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On the mechanism of phenolate photo-oxidation in aqueous solution.

Tyson, Alexandra L. and Verlet, Jan R. R. (2019) 'On the mechanism of phenolate photo-oxidation in aqueous solution.', Journal of physical chemistry B., 123 (10). pp. 2373-2379.

Abstract

The photo-oxidation dynamics following ultraviolet (257 nm) excitation of the phenolate anion in aqueous solution is studied using broadband (550–950 nm) transient absorption spectroscopy. A clear signature from electron ejection is observed on a sub-picosecond timescale, followed by cooling dynamics and the decay of the signal to a constant offset that is assigned to the hydrated electron. The dynamics are compared to the charge-transfer-to-solvent dynamics from iodide at the same excitation wavelength and are shown to be very similar to these. This is in stark contrast to a previous study on the phenolate anion excited at 266 nm, in which electron emission was observed over longer timescales. We account for the differences using a simple Marcus picture for electron emission in which the electron tunneling rate depends sensitively on the initial excitation energy. After electron emission, a contact pair is formed which undergoes geminate recombination and dissociation to form the free hydrated electron at rates that are slightly faster than those for the iodide system. Our results show that, although the underlying chemical physics of electron emission differs between iodide and phenolate, the observed dynamics can appear very similar.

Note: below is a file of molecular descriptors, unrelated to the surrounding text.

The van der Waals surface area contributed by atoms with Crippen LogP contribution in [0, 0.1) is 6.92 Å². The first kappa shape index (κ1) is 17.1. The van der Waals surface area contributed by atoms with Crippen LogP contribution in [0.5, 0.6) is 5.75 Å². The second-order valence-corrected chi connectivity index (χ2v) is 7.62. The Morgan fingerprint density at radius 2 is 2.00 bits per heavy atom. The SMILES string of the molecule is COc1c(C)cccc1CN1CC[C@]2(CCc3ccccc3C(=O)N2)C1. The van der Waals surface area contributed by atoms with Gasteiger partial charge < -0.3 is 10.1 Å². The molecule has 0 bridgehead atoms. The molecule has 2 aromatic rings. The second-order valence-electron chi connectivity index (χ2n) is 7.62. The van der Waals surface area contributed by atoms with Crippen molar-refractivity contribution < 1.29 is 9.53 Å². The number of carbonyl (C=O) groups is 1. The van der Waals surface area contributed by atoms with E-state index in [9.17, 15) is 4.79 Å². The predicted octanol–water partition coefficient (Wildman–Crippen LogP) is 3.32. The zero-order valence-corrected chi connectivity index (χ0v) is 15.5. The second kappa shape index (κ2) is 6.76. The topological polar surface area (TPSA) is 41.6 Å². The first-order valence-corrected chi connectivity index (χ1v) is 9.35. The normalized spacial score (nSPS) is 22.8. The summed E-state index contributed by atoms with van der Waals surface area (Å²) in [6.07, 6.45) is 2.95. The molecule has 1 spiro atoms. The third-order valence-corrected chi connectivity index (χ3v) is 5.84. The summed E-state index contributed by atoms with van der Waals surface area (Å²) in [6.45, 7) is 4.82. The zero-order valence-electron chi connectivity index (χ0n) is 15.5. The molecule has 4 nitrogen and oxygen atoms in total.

Item Type:Article
Full text:(AM) Accepted Manuscript
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Status:Peer-reviewed
Publisher Web site:https://doi.org/10.1021/acs.jpcb.8b11766
Publisher statement:This document is the Accepted Manuscript version of a Published Work that appeared in final form in the Journal of physical chemistry B copyright © American Chemical Society after peer review and technical editing by the publisher. To access the final edited and published work see https://doi.org/10.1021/acs.jpcb.8b11766
Date accepted:No date available
Date deposited:06 March 2019
Date of first online publication:15 February 2019
Date first made open access:15 February 2020

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